I had the same question as on this page. Since it wasn't mentioned on that page, I'm assuming that placing two 120VAC Killl-A-Watts in series in order to measure 240VAC will not work. So my question is why won't it work? (If this had worked I would have added cost of usage from each unit together)

  • \$\begingroup\$ May I give the same answer. write to [email protected] only they will know \$\endgroup\$ Dec 31, 2021 at 4:46
  • \$\begingroup\$ If they utilize a switching mechanism it wouldn't work since they wouldn't be synchronized so so they would constantly be cutting each other off. \$\endgroup\$
    – DKNguyen
    Dec 31, 2021 at 4:49
  • 1
    \$\begingroup\$ Do they not make them for the european market? \$\endgroup\$
    – Hearth
    Dec 31, 2021 at 4:49
  • \$\begingroup\$ What do you have connected to these Kill-A-Watts for them to measure? Do you have 2 identical devices plugged in - one for each? \$\endgroup\$
    – brhans
    Dec 31, 2021 at 15:19
  • \$\begingroup\$ Is your 240 V AC a European style L-N or is it North American 120 - 0 - 120 split-phase arrangement? \$\endgroup\$
    – Transistor
    Jan 1, 2022 at 9:28

3 Answers 3


The Kill-A-Watt needs to measure both voltage and current.

Internally current sensing is on one of the AC power lines. If you place two in series, you will only sense current on one of the units; it will also only sense (about) half the AC power voltage. Therefore this unit will read about ½ the total power. The other unit will only be useful for forcing the V to be equally shared, and since its sensed current will be 0, it will indicate 0 power.

The units are not rated for over 120 V -- insulation, conductor spacings, and overall quality of the construction. In addition, the power socket & plug are built for US AC power systems. It is not safe to use this for higher voltages or without the correct plugs and sockets.

  • 2
    \$\begingroup\$ Wouldn't they both measure the same current since they're in series? \$\endgroup\$
    – TRS-80
    Dec 31, 2021 at 10:04
  • \$\begingroup\$ Each unit has V and I sensing; you can't connect BOTH in series, so the OP Q is a little unclear. Given that the limitation is voltage, it would be more reasonable to assume an attempt to put the V sensing in series (i.e. across the power line). That may prevent the current sensing to be 'in series' since it wouldn't be carrying load current. In theory you could exchange live and neutral on the 2nd unit and then sense current with the AC mains neutral line -- that would make a dangerous setup even more dangerous. \$\endgroup\$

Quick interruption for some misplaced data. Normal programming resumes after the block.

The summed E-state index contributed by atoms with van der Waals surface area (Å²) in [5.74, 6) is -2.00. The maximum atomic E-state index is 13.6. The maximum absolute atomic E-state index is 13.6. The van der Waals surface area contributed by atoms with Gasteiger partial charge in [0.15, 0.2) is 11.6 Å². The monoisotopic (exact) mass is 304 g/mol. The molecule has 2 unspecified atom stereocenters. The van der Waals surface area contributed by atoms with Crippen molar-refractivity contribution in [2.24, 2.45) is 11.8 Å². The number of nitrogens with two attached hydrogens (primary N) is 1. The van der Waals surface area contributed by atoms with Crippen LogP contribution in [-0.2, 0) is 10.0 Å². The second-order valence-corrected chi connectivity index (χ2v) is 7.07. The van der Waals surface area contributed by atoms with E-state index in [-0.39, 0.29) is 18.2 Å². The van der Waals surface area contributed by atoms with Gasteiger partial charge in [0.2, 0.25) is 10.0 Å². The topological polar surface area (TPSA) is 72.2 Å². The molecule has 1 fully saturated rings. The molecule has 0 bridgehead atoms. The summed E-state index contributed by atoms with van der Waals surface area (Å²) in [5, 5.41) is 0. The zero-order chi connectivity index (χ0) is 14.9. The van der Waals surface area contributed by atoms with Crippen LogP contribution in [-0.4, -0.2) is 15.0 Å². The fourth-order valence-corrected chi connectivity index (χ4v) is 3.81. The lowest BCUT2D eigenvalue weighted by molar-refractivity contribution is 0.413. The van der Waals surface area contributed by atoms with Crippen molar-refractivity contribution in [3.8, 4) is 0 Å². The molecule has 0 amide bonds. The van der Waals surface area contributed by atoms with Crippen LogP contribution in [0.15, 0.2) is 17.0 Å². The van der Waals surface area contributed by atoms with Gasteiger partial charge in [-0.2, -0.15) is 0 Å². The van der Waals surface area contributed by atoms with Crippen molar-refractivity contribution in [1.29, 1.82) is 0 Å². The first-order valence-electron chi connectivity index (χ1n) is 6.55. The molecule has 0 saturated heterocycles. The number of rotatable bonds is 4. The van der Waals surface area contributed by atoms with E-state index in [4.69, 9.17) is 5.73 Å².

– jp314
    Dec 31, 2021 at 19:34
  • \$\begingroup\$ I simulated 2 Killawatts in series in LTspice, and it did work as you described. Exchanging live and neutral on the second unit should work too, but pointless since they would both show the same numbers - and of course very dangerous! \$\endgroup\$ Jan 1, 2022 at 6:57

Putting both Kill-A-Watts in series will not allow 120V instruments to be used on 240V. They will both see the same voltage.

Since the load current is flowing through both units they will both measure the same current.

As they are both sensing the same current and voltage they will measure the same power.

There will be minor differences in the power measured as the upstream unit will be measuring the power required to operate the downstream unit.


If you are simply trying to measure a single 230 vac cct you can do it with a single 120 vac kill-a-watt.

Halve the voltage with a resistive divider.

Double the current by, if a resistive current sensor, doubling the sense resistor value.
If a CT put two turns on the ct sense input.


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